6. Yes, a nested foreach can achieve this simple example, but this is just illustrative, and I'd argue cleaner than a foreach approach 

  7. That's why I cheated and wrote it in query syntax, then used Resharper to change it to dot notation for me 

  8. Back in my day, it was called searching…grumble grumble 

LINQ: Deferred Execution

This is part of a short series on the basics of LINQ:

In the first rant post of this short series on LINQ, I explained the motivation behind writing this series in the first place, which can be summarised as:

People don't know LINQ and that impacts my ability to make use of it; I should try to fix that.

To start, I'm going to explain what I believe is the most important concept in LINQ; deferred execution.

So, what is deferred execution?

Deferred execution code is not executed until the result is needed; the execution is put off (deferred) until later. By doing this we can combine a series of actions without actually executing any of them, then execute them at the time we need a result. This allows us to limit the execution of computationally expensive operations until we absolutely need them.

That's my description, here is one from an MSDN tutorial on LINQ-to-XML that perhaps puts it more clearly:

Deferred execution means that the evaluation of an expression is delayed until its realized value is actually required. Deferred execution can greatly improve performance when you have to manipulate large data collections, especially in programs that contain a series of chained queries or manipulations. In the best case, deferred execution enables only a single iteration through the source collection.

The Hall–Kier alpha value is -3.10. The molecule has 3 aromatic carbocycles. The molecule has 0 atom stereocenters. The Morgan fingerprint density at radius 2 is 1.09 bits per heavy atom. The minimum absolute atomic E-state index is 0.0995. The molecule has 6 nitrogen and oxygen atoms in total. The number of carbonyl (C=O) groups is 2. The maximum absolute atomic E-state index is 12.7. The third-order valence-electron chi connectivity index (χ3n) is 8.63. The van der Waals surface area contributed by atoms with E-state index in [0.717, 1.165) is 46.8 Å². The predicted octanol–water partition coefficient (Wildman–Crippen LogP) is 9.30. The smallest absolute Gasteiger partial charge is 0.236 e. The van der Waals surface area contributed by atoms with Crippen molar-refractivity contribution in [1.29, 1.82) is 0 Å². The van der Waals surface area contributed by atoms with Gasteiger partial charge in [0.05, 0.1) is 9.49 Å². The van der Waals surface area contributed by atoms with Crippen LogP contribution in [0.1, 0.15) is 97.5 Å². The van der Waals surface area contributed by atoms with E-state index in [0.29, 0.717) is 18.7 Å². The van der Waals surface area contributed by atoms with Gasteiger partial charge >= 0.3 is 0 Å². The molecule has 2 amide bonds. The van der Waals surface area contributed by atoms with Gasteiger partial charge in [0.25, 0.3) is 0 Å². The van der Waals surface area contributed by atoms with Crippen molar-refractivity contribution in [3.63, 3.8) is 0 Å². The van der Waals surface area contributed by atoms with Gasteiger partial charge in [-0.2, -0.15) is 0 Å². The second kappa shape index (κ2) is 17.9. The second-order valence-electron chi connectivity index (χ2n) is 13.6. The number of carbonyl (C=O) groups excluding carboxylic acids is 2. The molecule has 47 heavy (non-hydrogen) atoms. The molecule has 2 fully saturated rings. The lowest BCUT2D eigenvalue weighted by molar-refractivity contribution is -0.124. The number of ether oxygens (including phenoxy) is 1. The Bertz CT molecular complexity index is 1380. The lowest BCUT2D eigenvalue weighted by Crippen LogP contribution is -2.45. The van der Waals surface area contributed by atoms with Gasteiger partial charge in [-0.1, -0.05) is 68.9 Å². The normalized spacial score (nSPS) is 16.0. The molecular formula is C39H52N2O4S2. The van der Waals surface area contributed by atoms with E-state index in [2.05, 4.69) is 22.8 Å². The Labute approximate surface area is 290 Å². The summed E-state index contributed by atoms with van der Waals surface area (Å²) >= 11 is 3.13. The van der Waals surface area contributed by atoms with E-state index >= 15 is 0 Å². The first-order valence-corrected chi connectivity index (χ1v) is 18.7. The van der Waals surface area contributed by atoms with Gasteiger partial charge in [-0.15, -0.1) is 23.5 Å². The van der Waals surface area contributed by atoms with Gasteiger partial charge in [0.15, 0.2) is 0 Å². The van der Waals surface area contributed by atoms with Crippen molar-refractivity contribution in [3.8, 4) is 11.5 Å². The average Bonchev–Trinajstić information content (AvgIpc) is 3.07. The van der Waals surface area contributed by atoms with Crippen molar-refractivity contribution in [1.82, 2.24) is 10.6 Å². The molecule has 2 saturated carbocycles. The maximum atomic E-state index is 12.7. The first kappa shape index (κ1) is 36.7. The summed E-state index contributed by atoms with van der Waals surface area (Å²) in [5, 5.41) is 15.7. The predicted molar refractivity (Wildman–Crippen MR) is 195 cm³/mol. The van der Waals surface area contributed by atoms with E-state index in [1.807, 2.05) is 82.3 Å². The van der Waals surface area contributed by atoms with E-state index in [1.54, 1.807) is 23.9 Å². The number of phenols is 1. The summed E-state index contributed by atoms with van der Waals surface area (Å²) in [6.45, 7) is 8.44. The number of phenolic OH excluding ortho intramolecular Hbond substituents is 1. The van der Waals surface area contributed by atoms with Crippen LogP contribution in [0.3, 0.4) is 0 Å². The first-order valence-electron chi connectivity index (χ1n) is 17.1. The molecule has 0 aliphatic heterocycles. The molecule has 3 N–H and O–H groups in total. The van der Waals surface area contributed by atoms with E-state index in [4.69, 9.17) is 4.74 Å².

Some may be surprised to know that deferred execution was not new when LINQ arrived, it had already been around for quite some time in the form of iterator methods. In fact, it is iterator methods that give LINQ its deferred execution. Before we look at an iterator method, let's look at an example of immediate execution. For this example, we will give ourselves the task of taking a collection of people and outputting a collection of unique last names for all those born before 1980.

When this method is called, it iterates over the entire collection and then returns its result, which also can then be iterated. If the collection of people were huge and we only cared about the first five names, this would be incredibly slow. To turn this into deferred execution, we can write it like this: